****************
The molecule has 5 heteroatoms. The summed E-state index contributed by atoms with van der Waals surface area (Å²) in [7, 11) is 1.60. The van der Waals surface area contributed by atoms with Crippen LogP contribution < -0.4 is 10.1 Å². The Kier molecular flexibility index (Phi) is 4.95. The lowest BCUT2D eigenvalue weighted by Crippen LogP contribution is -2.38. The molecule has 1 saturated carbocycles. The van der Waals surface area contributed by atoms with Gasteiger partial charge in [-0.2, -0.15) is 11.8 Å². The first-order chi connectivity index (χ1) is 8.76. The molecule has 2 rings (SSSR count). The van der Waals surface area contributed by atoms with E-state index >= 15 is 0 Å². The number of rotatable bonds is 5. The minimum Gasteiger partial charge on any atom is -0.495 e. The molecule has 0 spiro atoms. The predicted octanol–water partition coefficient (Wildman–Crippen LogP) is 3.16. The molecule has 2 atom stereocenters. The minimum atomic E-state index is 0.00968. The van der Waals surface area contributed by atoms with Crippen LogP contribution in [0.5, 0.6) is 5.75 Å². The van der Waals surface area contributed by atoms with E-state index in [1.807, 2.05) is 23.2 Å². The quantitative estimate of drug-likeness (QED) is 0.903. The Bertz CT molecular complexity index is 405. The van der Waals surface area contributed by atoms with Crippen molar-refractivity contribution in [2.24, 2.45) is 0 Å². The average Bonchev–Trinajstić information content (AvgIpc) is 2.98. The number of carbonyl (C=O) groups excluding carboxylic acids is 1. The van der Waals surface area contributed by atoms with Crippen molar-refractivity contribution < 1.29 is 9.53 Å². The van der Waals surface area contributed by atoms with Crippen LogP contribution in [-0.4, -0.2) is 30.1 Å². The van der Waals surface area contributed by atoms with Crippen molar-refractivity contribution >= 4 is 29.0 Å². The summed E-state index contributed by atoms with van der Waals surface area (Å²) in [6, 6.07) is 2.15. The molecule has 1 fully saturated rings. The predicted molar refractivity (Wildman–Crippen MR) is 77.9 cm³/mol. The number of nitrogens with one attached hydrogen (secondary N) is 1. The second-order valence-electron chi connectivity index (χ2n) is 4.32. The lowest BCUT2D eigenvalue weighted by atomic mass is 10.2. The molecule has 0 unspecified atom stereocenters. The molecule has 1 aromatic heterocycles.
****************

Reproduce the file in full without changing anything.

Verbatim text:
The molecule has 5 heteroatoms. The summed E-state index contributed by atoms with van der Waals surface area (Å²) in [7, 11) is 1.60. The van der Waals surface area contributed by atoms with Crippen LogP contribution < -0.4 is 10.1 Å². The Kier molecular flexibility index (Phi) is 4.95. The lowest BCUT2D eigenvalue weighted by Crippen LogP contribution is -2.38. The molecule has 1 saturated carbocycles. The van der Waals surface area contributed by atoms with Gasteiger partial charge in [-0.2, -0.15) is 11.8 Å². The first-order chi connectivity index (χ1) is 8.76. The molecule has 2 rings (SSSR count). The van der Waals surface area contributed by atoms with E-state index >= 15 is 0 Å². The number of rotatable bonds is 5. The minimum Gasteiger partial charge on any atom is -0.495 e. The molecule has 0 spiro atoms. The predicted octanol–water partition coefficient (Wildman–Crippen LogP) is 3.16. The molecule has 2 atom stereocenters. The minimum atomic E-state index is 0.00968. The van der Waals surface area contributed by atoms with Crippen LogP contribution in [0.5, 0.6) is 5.75 Å². The van der Waals surface area contributed by atoms with E-state index in [1.807, 2.05) is 23.2 Å². The quantitative estimate of drug-likeness (QED) is 0.903. The Bertz CT molecular complexity index is 405. The van der Waals surface area contributed by atoms with Crippen molar-refractivity contribution in [2.24, 2.45) is 0 Å². The average Bonchev–Trinajstić information content (AvgIpc) is 2.98. The number of carbonyl (C=O) groups excluding carboxylic acids is 1. The van der Waals surface area contributed by atoms with Crippen molar-refractivity contribution < 1.29 is 9.53 Å². The van der Waals surface area contributed by atoms with Crippen LogP contribution in [-0.4, -0.2) is 30.1 Å². The van der Waals surface area contributed by atoms with Crippen molar-refractivity contribution >= 4 is 29.0 Å². The summed E-state index contributed by atoms with van der Waals surface area (Å²) in [6, 6.07) is 2.15. The molecule has 1 fully saturated rings. The predicted molar refractivity (Wildman–Crippen MR) is 77.9 cm³/mol. The number of nitrogens with one attached hydrogen (secondary N) is 1. The second-order valence-electron chi connectivity index (χ2n) is 4.32. The lowest BCUT2D eigenvalue weighted by atomic mass is 10.2. The molecule has 0 unspecified atom stereocenters. The molecule has 1 aromatic heterocycles.